By 2025, the Ted Rogers Centre for Heart Research will reduce re-hospitalizations for heart failure by 50 per cent while limiting length-of-stay in hospital. A team of cardiologists, primary care physicians, advanced care nurse specialists, pharmacists, dieticians, psychologists, physiotherapists, and information technology specialists have united to change how we manage heart failure.
Higher quality care
Understanding the journey of each heart failure patient is key to helping them avoid lengthy hospital stays. To do so, we will optimize guideline directed medical care, tighten the care a patient experiences from his or her medical team, and dissolve the significant issue of fragmented care. A model of care for heart failure means a comprehensive approach and seamless communication between all members.
The integrated program’s major investments in intermediate and transitional care have begun:
- Richard A.G. Robinson Heart Function Day Unit: This new specialized treatment space at UHN will provide short-term outpatient therapy, interventions and infusions. This way, patients can avoid be admitted to hospital.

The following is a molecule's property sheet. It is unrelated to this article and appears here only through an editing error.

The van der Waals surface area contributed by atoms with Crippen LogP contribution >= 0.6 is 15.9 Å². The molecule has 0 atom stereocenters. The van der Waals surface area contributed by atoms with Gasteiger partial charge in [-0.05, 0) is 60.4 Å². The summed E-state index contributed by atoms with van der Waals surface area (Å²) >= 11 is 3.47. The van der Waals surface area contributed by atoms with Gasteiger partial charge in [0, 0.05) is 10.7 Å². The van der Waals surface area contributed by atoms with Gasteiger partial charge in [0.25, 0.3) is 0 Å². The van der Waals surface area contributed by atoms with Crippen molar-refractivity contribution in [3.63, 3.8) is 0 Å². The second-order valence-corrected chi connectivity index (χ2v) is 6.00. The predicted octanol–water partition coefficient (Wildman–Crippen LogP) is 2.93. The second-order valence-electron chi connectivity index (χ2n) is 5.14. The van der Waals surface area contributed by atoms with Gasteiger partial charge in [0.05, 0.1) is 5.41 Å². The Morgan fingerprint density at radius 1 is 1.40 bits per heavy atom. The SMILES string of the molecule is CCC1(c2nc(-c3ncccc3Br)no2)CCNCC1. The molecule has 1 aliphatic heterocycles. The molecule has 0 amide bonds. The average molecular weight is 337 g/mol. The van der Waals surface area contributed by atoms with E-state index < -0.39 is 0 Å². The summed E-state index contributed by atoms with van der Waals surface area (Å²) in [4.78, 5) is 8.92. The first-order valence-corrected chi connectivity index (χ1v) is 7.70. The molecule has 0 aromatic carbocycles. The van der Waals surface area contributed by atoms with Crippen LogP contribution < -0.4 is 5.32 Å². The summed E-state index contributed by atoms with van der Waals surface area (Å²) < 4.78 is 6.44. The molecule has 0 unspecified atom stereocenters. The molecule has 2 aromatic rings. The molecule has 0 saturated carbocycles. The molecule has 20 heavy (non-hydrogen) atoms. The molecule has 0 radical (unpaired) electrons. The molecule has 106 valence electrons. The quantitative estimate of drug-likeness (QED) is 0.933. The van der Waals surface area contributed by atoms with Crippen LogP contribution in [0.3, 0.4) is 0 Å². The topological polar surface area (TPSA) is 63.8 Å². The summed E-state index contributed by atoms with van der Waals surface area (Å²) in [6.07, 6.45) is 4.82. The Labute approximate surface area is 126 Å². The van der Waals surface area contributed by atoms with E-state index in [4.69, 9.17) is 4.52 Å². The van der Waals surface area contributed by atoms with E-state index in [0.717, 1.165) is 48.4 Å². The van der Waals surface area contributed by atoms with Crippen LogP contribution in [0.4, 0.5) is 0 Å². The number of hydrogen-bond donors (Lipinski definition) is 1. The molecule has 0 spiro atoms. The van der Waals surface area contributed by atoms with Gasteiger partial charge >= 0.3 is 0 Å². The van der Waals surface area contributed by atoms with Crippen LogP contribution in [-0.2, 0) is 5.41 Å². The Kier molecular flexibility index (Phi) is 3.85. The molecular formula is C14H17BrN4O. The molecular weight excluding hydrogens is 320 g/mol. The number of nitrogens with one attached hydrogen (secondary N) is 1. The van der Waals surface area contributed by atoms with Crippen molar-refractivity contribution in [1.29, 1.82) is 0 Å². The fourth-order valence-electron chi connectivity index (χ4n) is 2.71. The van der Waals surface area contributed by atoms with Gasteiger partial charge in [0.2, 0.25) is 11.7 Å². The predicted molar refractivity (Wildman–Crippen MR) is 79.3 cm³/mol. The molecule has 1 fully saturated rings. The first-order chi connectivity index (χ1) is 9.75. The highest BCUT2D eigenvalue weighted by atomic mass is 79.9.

- Rapid Ambulatory Program for Interventions and Diagnosis in Heart Failure (RAPID): For newly diagnosed, a RAPID heart failure clinic follows patients for up to a month after being discharged from the hospital or the emergency department, offering information, self-management support and medical care during the transition to a cardiologist or family doctor.
Both programs allow patients who need urgent attention to be seen quickly and treated as if they are inpatients – but in an outpatient setting.
Meanwhile, TRCHR nurse practitioner professors are in place to ensure that the integrated program is running as intended at clinical, education, and quality improvement levels. They represent the foundation of the smooth transition of patients with heart failure through the medical system.
The integrated program leans heavily on major technological advances. The Centre is transforming information, making EMRs work for both patient and health-care environment. An IT shift will enhance communication and deliver real-time metrics to track patient progress – then feeding that information back into each individual EMR.
The team is building a new remote patient monitoring tool called “Medly” that will permit doctors and nurses to monitor heart failure patients who are at home. This will benefit the delivery of health care while tapping into people’s capacity to care for themselves.